A Sara Synopsis: First Days in Quito, Ecuador

Sara Barac - Ecuador


October 2, 2016

I leave for the San Francisco International Airport in roughly 5 hours, and I am now completely done with my Pre-Departure Training, sitting in a dorm in Stanford University trying to come to terms with the fact I am leaving behind everything I have ever known.

 

I’ve never been more in my element.

 

However, it’s not because I’m at Stanford embarking on some grand journey, it’s because I’ve got a half-finished letter and a banana I accidentally left in my bag for a whole day sitting on the desk in front of me, while listening to a band whose lyrics don’t make any sense. I feel in my element because my eyes want to close and it’s not resolve keeping them open (nor an assignment I have yet to finish), but excitement. Everything’s new and I want to look at it, think about it, question my previous conceptions, and look at it again. Not to say I’m not scared–I mean, how am I supposed to deal with the fact I am completely oblivious to the things I’m going to encounter, or the extent of the situations I’ll see in Ecuador, good or bad? How am I supposed to accept that I’ve spent my whole life in Boise, Idaho, cultivating friends and growing my life like a well-loved potted plant, but am now on a jungle trajectory? Or that I have to say goodbye to good cafeteria food? I don’t know if it can be done, so I am going to leave it here to wait for me when I get back.

 

 

These last three days have been some of the most taxing I’ve ever had, but also the most surprising. I don’t mean, “oh, Ecuadorians like fried plantains and driving with the intent to kill” surprising, which is just the regular kind, but more like a “wow, I never thought I would ever be alright with making mistakes” surprising.

 

I have moved in with a temporary host family, Jorge and Lilia, two empty-nesters in their 60s and the only thing they seem to have in common is a love of music and nice sweaters. Jorge is the best dressed geologist I’ve ever met, with handsome silver hair and a unique, practiced fluidity in the movement of his hands. Lilia is a warm woman with gorgeous, black hair, hard brown eyes, laid back attitude, and amazing cooking skills. She talks about what we’re going to have for dinner before we’ve even had lunch, and that makes me feel at home more than anything. Before getting to Ecuador, we learned about how they, Ecuadorians, leave their doors open and hug and kiss and there is no sense of personal space, but that’s not how Jorge and Lilia are. While I got what I expected, colorful people who drink and dance, it’s not exactly how I imagined. Jorge and Lilia are made of deep blues and smoky greys, prefer tea over alcohol, and when they think I am asleep, murmur lovingly and slow dance to salsa romantica in the living room.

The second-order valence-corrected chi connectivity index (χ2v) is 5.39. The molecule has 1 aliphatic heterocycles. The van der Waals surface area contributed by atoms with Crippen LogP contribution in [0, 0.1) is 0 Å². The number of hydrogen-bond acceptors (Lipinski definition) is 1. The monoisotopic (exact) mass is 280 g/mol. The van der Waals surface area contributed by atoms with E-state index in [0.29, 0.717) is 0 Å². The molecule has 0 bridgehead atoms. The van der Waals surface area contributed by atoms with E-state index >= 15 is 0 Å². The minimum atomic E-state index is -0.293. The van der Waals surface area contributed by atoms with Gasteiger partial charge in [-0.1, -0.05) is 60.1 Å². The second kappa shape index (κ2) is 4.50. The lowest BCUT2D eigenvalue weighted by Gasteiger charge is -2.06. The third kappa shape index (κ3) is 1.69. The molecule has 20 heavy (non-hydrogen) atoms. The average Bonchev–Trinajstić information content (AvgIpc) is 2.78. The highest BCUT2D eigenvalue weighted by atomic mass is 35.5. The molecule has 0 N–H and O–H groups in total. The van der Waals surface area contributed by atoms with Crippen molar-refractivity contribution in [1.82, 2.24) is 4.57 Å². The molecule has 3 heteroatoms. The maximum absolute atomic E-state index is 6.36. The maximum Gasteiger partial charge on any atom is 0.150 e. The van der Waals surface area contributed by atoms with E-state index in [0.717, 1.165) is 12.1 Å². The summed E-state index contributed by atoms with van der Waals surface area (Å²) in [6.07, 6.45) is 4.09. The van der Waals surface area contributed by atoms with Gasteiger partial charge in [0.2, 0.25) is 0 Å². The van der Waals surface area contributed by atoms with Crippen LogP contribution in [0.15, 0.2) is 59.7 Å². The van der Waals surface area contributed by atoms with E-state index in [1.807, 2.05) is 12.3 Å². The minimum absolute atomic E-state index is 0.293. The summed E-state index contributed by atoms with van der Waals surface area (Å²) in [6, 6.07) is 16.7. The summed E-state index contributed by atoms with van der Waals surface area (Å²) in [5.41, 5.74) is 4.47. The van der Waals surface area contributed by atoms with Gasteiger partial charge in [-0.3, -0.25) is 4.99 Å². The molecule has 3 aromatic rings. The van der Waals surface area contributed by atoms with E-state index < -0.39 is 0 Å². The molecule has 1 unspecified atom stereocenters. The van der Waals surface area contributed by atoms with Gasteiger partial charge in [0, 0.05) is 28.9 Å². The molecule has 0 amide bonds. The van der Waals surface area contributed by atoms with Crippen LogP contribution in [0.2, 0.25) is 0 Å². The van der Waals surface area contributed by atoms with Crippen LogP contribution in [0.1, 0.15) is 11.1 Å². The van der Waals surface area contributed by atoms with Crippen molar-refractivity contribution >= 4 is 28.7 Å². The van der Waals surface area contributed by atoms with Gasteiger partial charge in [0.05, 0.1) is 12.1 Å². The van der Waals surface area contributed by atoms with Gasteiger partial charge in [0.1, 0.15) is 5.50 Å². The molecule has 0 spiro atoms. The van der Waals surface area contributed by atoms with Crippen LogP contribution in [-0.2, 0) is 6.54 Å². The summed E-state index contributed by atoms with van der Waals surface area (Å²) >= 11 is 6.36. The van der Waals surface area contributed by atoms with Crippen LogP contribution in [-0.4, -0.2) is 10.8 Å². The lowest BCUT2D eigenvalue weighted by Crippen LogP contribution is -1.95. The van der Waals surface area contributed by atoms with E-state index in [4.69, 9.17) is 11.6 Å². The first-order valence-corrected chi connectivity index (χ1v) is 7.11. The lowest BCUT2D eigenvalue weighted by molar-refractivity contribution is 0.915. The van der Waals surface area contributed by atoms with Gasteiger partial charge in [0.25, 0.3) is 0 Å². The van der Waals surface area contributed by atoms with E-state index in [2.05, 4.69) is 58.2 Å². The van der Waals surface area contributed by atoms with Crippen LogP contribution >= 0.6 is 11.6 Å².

My room here is small, with brick walls and a low ceiling. Everything I have brought fits in my room like it was meant to be here, with my clothes organized and my guitar nestled neatly in the corner. I have a comfortable bed with a striped afghan, the perfect amount of storage space, and a window overlooking the bright yellow Plaza de Toros which hasn’t been in use for years. There is a bakery nearby and an electronics store across the street. People crowd the trolley and pack into stores, not looking at each other but present and existing together. Coming here I thought it would be a quaint, small country, but there are more people in the city of Quito as are in the entire state of Idaho. I am used to peace and silence, even in suburbia, but at night here I listen to the symphony of stray dogs and wild taxis and wonder how a little flame like me could even make a mark. I am slow dancing with the city, but Lilia has been teaching me how to dance. I miss my stop on the bus a lot because I’m preoccupied with looking at the different bags people carry, and the way they carry themselves. Sometimes people even smile when they catch me staring.